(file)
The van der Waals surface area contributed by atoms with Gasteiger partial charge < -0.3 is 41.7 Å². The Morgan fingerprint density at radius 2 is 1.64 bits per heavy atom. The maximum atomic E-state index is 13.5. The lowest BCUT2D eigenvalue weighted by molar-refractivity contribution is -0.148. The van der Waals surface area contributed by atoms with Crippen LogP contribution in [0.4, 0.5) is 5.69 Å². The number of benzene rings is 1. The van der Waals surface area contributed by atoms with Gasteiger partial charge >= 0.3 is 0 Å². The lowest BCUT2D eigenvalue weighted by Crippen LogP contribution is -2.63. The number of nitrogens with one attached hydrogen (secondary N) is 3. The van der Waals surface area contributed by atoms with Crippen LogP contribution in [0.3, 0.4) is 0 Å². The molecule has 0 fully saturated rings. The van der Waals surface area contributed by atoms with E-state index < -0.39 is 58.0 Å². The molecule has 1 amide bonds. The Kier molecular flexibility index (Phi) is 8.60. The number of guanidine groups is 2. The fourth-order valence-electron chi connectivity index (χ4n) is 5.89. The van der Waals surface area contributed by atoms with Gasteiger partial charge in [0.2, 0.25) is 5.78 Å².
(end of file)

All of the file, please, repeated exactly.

The van der Waals surface area contributed by atoms with Gasteiger partial charge < -0.3 is 41.7 Å². The Morgan fingerprint density at radius 2 is 1.64 bits per heavy atom. The maximum atomic E-state index is 13.5. The lowest BCUT2D eigenvalue weighted by molar-refractivity contribution is -0.148. The van der Waals surface area contributed by atoms with Crippen LogP contribution in [0.4, 0.5) is 5.69 Å². The number of benzene rings is 1. The van der Waals surface area contributed by atoms with Gasteiger partial charge >= 0.3 is 0 Å². The lowest BCUT2D eigenvalue weighted by Crippen LogP contribution is -2.63. The number of nitrogens with one attached hydrogen (secondary N) is 3. The van der Waals surface area contributed by atoms with Crippen LogP contribution in [0.3, 0.4) is 0 Å². The molecule has 0 fully saturated rings. The van der Waals surface area contributed by atoms with E-state index < -0.39 is 58.0 Å². The molecule has 1 amide bonds. The Kier molecular flexibility index (Phi) is 8.60. The number of guanidine groups is 2. The fourth-order valence-electron chi connectivity index (χ4n) is 5.89. The van der Waals surface area contributed by atoms with Gasteiger partial charge in [0.2, 0.25) is 5.78 Å².